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To Camp or Not to Camp?

Written by Jared on March 19, 2011

Camping at the Devils Marbles Nat Park in Australia

Decide whether to camp based on where you’re going and how you’ll get there. If you’re planning a trip to out of the way places, camping may be the best (or only) way to spend the night. On the other hand, if you’re staying close to civilization, odds are you won’t need to camp and may have trouble finding camping facilities.

Camping gear is the biggest problem. It’s heavy, bulky and expensive. Consider the size, weight and cost of the gear you’d need when deciding if camping is the best option for you. It adds up quickly, especially if you’re limited to a backpack for space. Remember that traveling is always more enjoyable if you have less stuff to worry about.

If your trip doesn’t involve camping, you probably don’t need camping gear. Many people are tempted to bring sleeping bags, tents or small gas stoves on backpacking trips. If your sticking to public transportation and spending your nights in hostels or hotels, you won’t have trouble finding what you need to get by.

Camping as a means to save money can be effective in some places. In countries where camping is enjoyed by the locals, campground prices tend to be higher. Where camping is rare there are usually other options that will be nearly as cheap.

In less developed countries the difference between private campground costs and inexpensive hotel/hostel lodging is negligible. In the U.S., Canada and parts of Europe you will save a significant amount of money by camping. Although you’ll still be spending more than you would for a room in a less developed area.

When to Camp

The most common way we travel is by overlanding, with our own vehicle. Camping is a natural fit for this type of travel. We also camp when we’re taking short trips to remote locations. This usually means other facilities aren’t available and we won’t need to rely on local transportation much.

We’ve found overlanding and camping to be complementary. Money saved by camping helps offset the price of the vehicle. The added bulk and weight of the camping gear is not as big of an issue. And having a vehicle allows us to reach out of the way places that offer camping facilities, which can be difficult if you rely on public transportation.

When backpacking we only camp out of necessity and we try to move around as little as possible. These trips usually involve hiking or otherwise adventuring in back country areas where our goal is to avoid civilization as much as possible. We usually don’t mixing long term travel with these sorts of activities unless we’re traveling by car or can rent or borrow equipment on location.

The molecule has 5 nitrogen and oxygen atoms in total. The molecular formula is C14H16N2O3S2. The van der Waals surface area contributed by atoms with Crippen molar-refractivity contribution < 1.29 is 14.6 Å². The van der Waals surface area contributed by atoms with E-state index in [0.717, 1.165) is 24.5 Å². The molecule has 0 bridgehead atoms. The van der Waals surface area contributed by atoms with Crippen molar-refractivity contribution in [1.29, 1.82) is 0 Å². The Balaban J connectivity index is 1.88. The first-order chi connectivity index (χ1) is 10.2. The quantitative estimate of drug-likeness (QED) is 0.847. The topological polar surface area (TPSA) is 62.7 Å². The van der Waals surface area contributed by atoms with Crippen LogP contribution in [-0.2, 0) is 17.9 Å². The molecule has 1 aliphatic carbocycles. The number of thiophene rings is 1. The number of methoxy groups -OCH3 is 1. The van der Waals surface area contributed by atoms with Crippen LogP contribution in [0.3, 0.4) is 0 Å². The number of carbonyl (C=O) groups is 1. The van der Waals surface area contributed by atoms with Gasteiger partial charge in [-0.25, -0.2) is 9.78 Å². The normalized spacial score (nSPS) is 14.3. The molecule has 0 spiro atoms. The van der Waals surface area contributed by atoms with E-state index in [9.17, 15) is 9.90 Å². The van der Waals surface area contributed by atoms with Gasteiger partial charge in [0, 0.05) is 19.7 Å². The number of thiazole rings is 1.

Leave the Gear at Home

Avoid bringing camping gear unless you’re actually going to need it for camping. If you’re backpacking and staying in hostels, hotels or couch surfing you’ll have what you need to sleep, and in many cases to cook. We’ve never needed a sleeping bag or tent while traveling by backpack. If you plan your trip accordingly, you’ll never miss them.

Some people like to bring a small camp stove to boil water and cook simple meals. We’ve never done this, cheap food is readily available if you are staying in town and are strapped for cash. There have been times when a stove would have come in handy, and saved us some money, but not often enough to balance out the extra gear cost and hassles of bringing it with us.

Most places where camping and hiking are common there will be ways to buy or rent the gear you need. If you are planning a popular tourist excursion, like climbing Mt. Kilimanjaro, or hiking to Machu Picchu or Everest base camp, you’ll usually want (or be required) to hire a porter or guide who will be able to assist with gear rental.

Camping Availability

Camping at the Ngorogoro Crater

Camping is not a common activity in many countries. For example, finding camping facilities in Asian countries can be difficult. In most of Europe and North America it is popular with locals, so finding campgrounds is simple. It is common in some countries for hostels or hotels to offer a camping spot or two on their property, or at least be open to the idea of you pitching a tent in the back yard for a small fee.

Even if camping is available where you plan to travel, getting to the campgrounds can be difficult without your own transportation. Campgrounds tend to be in remote places with no public transportation access. Hiring a taxi or hitching a ride is usually your only option.

Research campgrounds and how to get there before you plan the details of your trip. Most guide books will list and discuss camping options if available. Details are often lacking and listings are sparse in books that focus on more traditional lodging options. Figuring out whether or not camping is at all possible at your destination is a good place to start.

Of course you always have the option to pitch your tent on the beach or in an empty field, but you should be aware of the consequences. If possible, get approval from the landowner before pitching your tent on private property. When in doubt, ask the locals!

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